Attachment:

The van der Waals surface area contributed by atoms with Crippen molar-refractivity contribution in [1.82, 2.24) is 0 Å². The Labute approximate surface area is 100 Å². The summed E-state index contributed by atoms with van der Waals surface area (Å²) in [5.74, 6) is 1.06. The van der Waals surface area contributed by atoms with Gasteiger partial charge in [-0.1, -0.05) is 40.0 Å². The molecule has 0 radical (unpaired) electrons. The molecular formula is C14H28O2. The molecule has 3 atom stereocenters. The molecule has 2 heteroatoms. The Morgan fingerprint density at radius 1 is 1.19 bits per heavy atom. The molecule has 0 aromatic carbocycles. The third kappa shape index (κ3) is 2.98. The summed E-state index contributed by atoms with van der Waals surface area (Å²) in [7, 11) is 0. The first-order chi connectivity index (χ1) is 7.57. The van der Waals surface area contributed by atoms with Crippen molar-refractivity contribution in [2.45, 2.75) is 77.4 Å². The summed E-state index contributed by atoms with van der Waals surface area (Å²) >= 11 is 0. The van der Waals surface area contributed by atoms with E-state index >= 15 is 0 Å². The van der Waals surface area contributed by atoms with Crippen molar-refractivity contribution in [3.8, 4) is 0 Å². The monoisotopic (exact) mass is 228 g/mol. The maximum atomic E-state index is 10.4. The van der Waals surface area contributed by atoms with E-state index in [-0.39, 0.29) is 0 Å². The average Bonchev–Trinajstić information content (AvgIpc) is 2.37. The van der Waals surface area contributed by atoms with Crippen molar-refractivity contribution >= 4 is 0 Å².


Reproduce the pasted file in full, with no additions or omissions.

The van der Waals surface area contributed by atoms with Crippen molar-refractivity contribution in [1.82, 2.24) is 0 Å². The Labute approximate surface area is 100 Å². The summed E-state index contributed by atoms with van der Waals surface area (Å²) in [5.74, 6) is 1.06. The van der Waals surface area contributed by atoms with Gasteiger partial charge in [-0.1, -0.05) is 40.0 Å². The molecule has 0 radical (unpaired) electrons. The molecular formula is C14H28O2. The molecule has 3 atom stereocenters. The molecule has 2 heteroatoms. The Morgan fingerprint density at radius 1 is 1.19 bits per heavy atom. The molecule has 0 aromatic carbocycles. The third kappa shape index (κ3) is 2.98. The summed E-state index contributed by atoms with van der Waals surface area (Å²) in [7, 11) is 0. The first-order chi connectivity index (χ1) is 7.57. The van der Waals surface area contributed by atoms with Crippen molar-refractivity contribution in [2.45, 2.75) is 77.4 Å². The summed E-state index contributed by atoms with van der Waals surface area (Å²) >= 11 is 0. The van der Waals surface area contributed by atoms with E-state index >= 15 is 0 Å². The van der Waals surface area contributed by atoms with Crippen molar-refractivity contribution in [3.8, 4) is 0 Å². The monoisotopic (exact) mass is 228 g/mol. The maximum atomic E-state index is 10.4. The van der Waals surface area contributed by atoms with E-state index in [-0.39, 0.29) is 0 Å². The average Bonchev–Trinajstić information content (AvgIpc) is 2.37. The van der Waals surface area contributed by atoms with Crippen molar-refractivity contribution >= 4 is 0 Å².